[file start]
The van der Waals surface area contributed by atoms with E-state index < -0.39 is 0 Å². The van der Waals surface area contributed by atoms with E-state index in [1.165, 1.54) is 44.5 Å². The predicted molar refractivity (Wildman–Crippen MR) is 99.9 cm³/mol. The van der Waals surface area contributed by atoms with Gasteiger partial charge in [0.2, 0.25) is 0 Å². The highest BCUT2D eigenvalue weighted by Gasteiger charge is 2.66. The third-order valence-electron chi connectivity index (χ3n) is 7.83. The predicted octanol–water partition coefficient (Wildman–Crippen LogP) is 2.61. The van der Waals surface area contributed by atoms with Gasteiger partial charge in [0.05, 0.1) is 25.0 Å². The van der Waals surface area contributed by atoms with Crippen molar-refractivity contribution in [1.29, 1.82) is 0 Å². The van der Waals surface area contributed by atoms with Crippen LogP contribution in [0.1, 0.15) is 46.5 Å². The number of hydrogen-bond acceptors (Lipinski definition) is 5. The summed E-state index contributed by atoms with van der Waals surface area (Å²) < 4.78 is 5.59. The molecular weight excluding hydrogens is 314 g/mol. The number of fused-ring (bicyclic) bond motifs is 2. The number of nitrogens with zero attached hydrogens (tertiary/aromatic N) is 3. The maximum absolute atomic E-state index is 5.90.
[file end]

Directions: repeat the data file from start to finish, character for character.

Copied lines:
The van der Waals surface area contributed by atoms with E-state index < -0.39 is 0 Å². The van der Waals surface area contributed by atoms with E-state index in [1.165, 1.54) is 44.5 Å². The predicted molar refractivity (Wildman–Crippen MR) is 99.9 cm³/mol. The van der Waals surface area contributed by atoms with Gasteiger partial charge in [0.2, 0.25) is 0 Å². The highest BCUT2D eigenvalue weighted by Gasteiger charge is 2.66. The third-order valence-electron chi connectivity index (χ3n) is 7.83. The predicted octanol–water partition coefficient (Wildman–Crippen LogP) is 2.61. The van der Waals surface area contributed by atoms with Gasteiger partial charge in [0.05, 0.1) is 25.0 Å². The van der Waals surface area contributed by atoms with Crippen molar-refractivity contribution in [1.29, 1.82) is 0 Å². The van der Waals surface area contributed by atoms with Crippen LogP contribution in [0.1, 0.15) is 46.5 Å². The number of hydrogen-bond acceptors (Lipinski definition) is 5. The summed E-state index contributed by atoms with van der Waals surface area (Å²) < 4.78 is 5.59. The molecular weight excluding hydrogens is 314 g/mol. The number of fused-ring (bicyclic) bond motifs is 2. The number of nitrogens with zero attached hydrogens (tertiary/aromatic N) is 3. The maximum absolute atomic E-state index is 5.90.